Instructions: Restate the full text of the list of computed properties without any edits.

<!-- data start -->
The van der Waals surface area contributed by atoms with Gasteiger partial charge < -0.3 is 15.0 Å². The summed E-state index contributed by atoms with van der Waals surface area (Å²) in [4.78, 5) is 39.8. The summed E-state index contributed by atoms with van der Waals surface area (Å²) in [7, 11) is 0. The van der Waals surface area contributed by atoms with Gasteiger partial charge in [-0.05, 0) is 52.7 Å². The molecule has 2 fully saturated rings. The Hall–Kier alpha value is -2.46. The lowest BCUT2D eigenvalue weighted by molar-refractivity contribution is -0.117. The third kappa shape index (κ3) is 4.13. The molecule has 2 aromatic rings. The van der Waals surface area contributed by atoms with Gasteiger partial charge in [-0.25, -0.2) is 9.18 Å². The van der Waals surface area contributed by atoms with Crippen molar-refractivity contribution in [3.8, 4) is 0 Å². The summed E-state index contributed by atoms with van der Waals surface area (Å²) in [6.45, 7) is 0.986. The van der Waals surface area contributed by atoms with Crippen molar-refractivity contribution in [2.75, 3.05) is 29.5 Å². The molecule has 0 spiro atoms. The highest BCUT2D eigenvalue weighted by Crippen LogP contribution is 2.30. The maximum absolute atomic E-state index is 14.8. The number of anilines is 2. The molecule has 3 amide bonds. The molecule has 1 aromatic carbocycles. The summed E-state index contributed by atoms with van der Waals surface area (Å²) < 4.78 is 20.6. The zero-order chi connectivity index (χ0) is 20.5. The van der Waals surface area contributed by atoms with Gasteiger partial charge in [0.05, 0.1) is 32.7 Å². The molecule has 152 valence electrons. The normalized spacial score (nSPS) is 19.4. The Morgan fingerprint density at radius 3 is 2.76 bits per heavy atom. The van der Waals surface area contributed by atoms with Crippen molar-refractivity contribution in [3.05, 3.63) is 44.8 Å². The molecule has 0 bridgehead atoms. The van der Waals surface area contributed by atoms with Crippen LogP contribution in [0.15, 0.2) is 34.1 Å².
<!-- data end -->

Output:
The van der Waals surface area contributed by atoms with Gasteiger partial charge < -0.3 is 15.0 Å². The summed E-state index contributed by atoms with van der Waals surface area (Å²) in [4.78, 5) is 39.8. The summed E-state index contributed by atoms with van der Waals surface area (Å²) in [7, 11) is 0. The van der Waals surface area contributed by atoms with Gasteiger partial charge in [-0.05, 0) is 52.7 Å². The molecule has 2 fully saturated rings. The Hall–Kier alpha value is -2.46. The lowest BCUT2D eigenvalue weighted by molar-refractivity contribution is -0.117. The third kappa shape index (κ3) is 4.13. The molecule has 2 aromatic rings. The van der Waals surface area contributed by atoms with Gasteiger partial charge in [-0.25, -0.2) is 9.18 Å². The van der Waals surface area contributed by atoms with Crippen molar-refractivity contribution in [3.8, 4) is 0 Å². The summed E-state index contributed by atoms with van der Waals surface area (Å²) in [6.45, 7) is 0.986. The van der Waals surface area contributed by atoms with Crippen molar-refractivity contribution in [2.75, 3.05) is 29.5 Å². The molecule has 0 spiro atoms. The highest BCUT2D eigenvalue weighted by Crippen LogP contribution is 2.30. The maximum absolute atomic E-state index is 14.8. The number of anilines is 2. The molecule has 3 amide bonds. The molecule has 1 aromatic carbocycles. The summed E-state index contributed by atoms with van der Waals surface area (Å²) < 4.78 is 20.6. The zero-order chi connectivity index (χ0) is 20.5. The van der Waals surface area contributed by atoms with Gasteiger partial charge in [0.05, 0.1) is 32.7 Å². The molecule has 152 valence electrons. The normalized spacial score (nSPS) is 19.4. The Morgan fingerprint density at radius 3 is 2.76 bits per heavy atom. The van der Waals surface area contributed by atoms with Crippen molar-refractivity contribution in [3.05, 3.63) is 44.8 Å². The molecule has 0 bridgehead atoms. The van der Waals surface area contributed by atoms with Crippen LogP contribution in [0.15, 0.2) is 34.1 Å².